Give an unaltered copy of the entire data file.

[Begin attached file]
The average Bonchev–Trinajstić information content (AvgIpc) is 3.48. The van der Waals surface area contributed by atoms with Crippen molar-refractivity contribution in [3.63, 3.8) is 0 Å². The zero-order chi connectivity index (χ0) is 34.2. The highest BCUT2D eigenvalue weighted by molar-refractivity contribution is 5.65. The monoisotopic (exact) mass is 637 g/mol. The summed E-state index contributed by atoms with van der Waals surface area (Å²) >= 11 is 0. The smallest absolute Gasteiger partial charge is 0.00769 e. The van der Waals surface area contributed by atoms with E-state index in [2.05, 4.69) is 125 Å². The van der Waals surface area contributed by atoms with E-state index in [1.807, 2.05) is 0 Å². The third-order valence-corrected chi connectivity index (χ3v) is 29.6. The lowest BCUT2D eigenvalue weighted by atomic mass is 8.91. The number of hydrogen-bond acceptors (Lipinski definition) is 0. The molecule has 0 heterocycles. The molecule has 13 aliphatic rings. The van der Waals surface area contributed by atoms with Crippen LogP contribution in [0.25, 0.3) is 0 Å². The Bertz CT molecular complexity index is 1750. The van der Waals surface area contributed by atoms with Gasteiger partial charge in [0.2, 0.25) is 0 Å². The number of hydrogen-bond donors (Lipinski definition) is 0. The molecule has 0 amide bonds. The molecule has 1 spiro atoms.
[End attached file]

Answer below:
The average Bonchev–Trinajstić information content (AvgIpc) is 3.48. The van der Waals surface area contributed by atoms with Crippen molar-refractivity contribution in [3.63, 3.8) is 0 Å². The zero-order chi connectivity index (χ0) is 34.2. The highest BCUT2D eigenvalue weighted by molar-refractivity contribution is 5.65. The monoisotopic (exact) mass is 637 g/mol. The summed E-state index contributed by atoms with van der Waals surface area (Å²) >= 11 is 0. The smallest absolute Gasteiger partial charge is 0.00769 e. The van der Waals surface area contributed by atoms with E-state index in [2.05, 4.69) is 125 Å². The van der Waals surface area contributed by atoms with E-state index in [1.807, 2.05) is 0 Å². The third-order valence-corrected chi connectivity index (χ3v) is 29.6. The lowest BCUT2D eigenvalue weighted by atomic mass is 8.91. The number of hydrogen-bond acceptors (Lipinski definition) is 0. The molecule has 0 heterocycles. The molecule has 13 aliphatic rings. The van der Waals surface area contributed by atoms with Crippen LogP contribution in [0.25, 0.3) is 0 Å². The Bertz CT molecular complexity index is 1750. The van der Waals surface area contributed by atoms with Gasteiger partial charge in [0.2, 0.25) is 0 Å². The number of hydrogen-bond donors (Lipinski definition) is 0. The molecule has 0 amide bonds. The molecule has 1 spiro atoms.